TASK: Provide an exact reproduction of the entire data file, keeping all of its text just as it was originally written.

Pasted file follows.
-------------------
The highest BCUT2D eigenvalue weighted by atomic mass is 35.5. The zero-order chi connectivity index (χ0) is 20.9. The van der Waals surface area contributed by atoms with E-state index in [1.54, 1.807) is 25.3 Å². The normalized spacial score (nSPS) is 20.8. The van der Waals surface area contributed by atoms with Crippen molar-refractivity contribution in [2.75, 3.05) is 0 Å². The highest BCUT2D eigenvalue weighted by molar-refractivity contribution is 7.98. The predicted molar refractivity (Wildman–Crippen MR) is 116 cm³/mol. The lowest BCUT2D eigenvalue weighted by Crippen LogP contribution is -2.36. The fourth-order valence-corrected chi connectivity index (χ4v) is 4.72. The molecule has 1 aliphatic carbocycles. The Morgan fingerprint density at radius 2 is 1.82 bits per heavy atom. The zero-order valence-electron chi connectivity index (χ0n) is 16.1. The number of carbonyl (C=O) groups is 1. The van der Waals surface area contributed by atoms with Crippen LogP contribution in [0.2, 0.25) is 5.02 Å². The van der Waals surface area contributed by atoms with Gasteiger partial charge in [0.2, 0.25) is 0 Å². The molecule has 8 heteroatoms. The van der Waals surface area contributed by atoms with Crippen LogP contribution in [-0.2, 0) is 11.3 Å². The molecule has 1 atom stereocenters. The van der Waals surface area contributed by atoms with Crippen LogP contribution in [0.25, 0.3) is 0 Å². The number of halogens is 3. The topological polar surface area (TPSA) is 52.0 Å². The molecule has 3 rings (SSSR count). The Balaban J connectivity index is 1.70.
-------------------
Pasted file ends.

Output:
The highest BCUT2D eigenvalue weighted by atomic mass is 35.5. The zero-order chi connectivity index (χ0) is 20.9. The van der Waals surface area contributed by atoms with E-state index in [1.54, 1.807) is 25.3 Å². The normalized spacial score (nSPS) is 20.8. The van der Waals surface area contributed by atoms with Crippen molar-refractivity contribution in [2.75, 3.05) is 0 Å². The highest BCUT2D eigenvalue weighted by molar-refractivity contribution is 7.98. The predicted molar refractivity (Wildman–Crippen MR) is 116 cm³/mol. The lowest BCUT2D eigenvalue weighted by Crippen LogP contribution is -2.36. The fourth-order valence-corrected chi connectivity index (χ4v) is 4.72. The molecule has 1 aliphatic carbocycles. The Morgan fingerprint density at radius 2 is 1.82 bits per heavy atom. The zero-order valence-electron chi connectivity index (χ0n) is 16.1. The number of carbonyl (C=O) groups is 1. The van der Waals surface area contributed by atoms with Crippen LogP contribution in [0.2, 0.25) is 5.02 Å². The van der Waals surface area contributed by atoms with Gasteiger partial charge in [0.2, 0.25) is 0 Å². The molecule has 8 heteroatoms. The van der Waals surface area contributed by atoms with Crippen LogP contribution in [-0.2, 0) is 11.3 Å². The molecule has 1 atom stereocenters. The van der Waals surface area contributed by atoms with Crippen LogP contribution in [0.25, 0.3) is 0 Å². The number of halogens is 3. The topological polar surface area (TPSA) is 52.0 Å². The molecule has 3 rings (SSSR count). The Balaban J connectivity index is 1.70.